Martin: The first thing is it may not be the business people that have to change. It could be that it's not a one size fit all for software development. It might be that the development attitudes need to change in certain circumstances. It's really a balance that people need to strike in figuring these things out. The most important message that I have is in a lot of these cases where things are hostile to what the software practitioner wants to achieve, there's reasons for it. It's not simply that no one cares about the software engineer or they don't appreciate the efficiencies or something. Typically, there's something more important that's driving those decisions. In a lot of cases, you end up in these circumstances where you have rationale actors and those rationale actors make decisions which don't really look like great decisions on their surface.
That's one of the things that I got into my presentation. Â I had a little bit where I was talking about cellphone selection and basically, you can manipulate people on to choosing a really lousy cellphone if you just make certain requirements more important than others. Â Even though you've loved to have the phone with the biggest screen and the longest battery life and the best apps and all those stuff, if you're looking for the best phone to take on like a six-month submarine tour or something like that, then a lot of those things aren't going to matter anymore if you were going to choose something else.
When you get into these large enterprises, you might want to build a piece of software with a project team that's going to have a life span of 18 months but you want the software to last 18 years and it turns out which developing methodology you use in those 18 months isn't really the most important decision. I think having that kind of broader perspective for what is really trying to be achieved is important in making those decisions. That's why the primary versus the secondary element is so important because if you're working for a software company, we're a cloud service. We make greeting cards or something, and that's the business that you're in, obviously all that really matters is you just want to improve that service every day.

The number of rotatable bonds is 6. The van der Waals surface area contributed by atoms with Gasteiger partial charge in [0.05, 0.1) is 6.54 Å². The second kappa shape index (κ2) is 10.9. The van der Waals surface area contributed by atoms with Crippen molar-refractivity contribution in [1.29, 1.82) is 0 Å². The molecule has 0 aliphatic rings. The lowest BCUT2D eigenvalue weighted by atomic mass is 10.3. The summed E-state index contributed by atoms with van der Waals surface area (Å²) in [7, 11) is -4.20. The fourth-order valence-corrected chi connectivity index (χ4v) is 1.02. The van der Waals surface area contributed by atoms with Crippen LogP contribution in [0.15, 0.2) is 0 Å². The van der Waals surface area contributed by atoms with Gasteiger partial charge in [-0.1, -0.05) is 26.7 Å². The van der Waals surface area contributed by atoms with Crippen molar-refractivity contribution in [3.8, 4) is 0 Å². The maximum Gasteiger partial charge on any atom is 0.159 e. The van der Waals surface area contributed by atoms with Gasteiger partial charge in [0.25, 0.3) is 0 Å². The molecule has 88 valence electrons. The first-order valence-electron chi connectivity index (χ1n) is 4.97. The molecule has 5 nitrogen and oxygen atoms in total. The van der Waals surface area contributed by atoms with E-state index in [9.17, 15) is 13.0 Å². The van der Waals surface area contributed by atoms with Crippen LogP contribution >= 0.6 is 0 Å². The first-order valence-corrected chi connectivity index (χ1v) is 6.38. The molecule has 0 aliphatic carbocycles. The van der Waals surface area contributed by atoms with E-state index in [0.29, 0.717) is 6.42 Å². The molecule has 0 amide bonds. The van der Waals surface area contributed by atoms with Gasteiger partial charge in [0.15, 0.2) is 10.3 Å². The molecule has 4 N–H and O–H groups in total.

You want to do frequent delivery. You want to just always be thinking about how to make it better but if you're one of those other circumstances, what you really want is you want to build it to be good enough and then, you want it to have the greatest staying power. You want it to last with the lowest maintenance cost for the longest amount of time, it's really different thought processes that have you construct these things.
Carlos: What industries would you single out as being hostile for emerging trends of technologies?
Martin: Well, I wouldn't want to single out anyone, but certainly the larger the organization, the more likely it is. The more regulation that the organization is subjected to, the more likely it is. For instance, if you work for the largest bank in the world, it's likely that it's hostile to agile methodologies and it's hostile to emerging technologies.
Carlos: In a way, we are promoting agile and emerging technologies but we are also playing the devil's advocate and saying, "Well, it just doesn't apply to everything because there's areas in the business world where it just doesn't apply."
Martin: Well, it's not that it doesn't apply. Really, my message is about how do you do the best you can when there's so many fixed constraints that you don't have all the choices? You can't just pick up your Scrum manuals, and say were going to do Scrum because there were so many other things that you're responsible for that that just doesn't fit that role. When you're in that, you have these pillars in the sand that you have to navigate around, what is left? What do you have a lot of control over? How can you make choices that lets you make some gains and some efficiencies without really upsetting the apple cart or having to fight really lengthy political battles The hope is I think for a lot of people, the hope is that if you have enough success doing that incrementally, that might draw attention and that might lead to having a little more latitude in the future but I say all of this but my clients are in this category, and so we need to deliver software into these hostile environments but Wingspan is a small and mid-sized agile software development firm.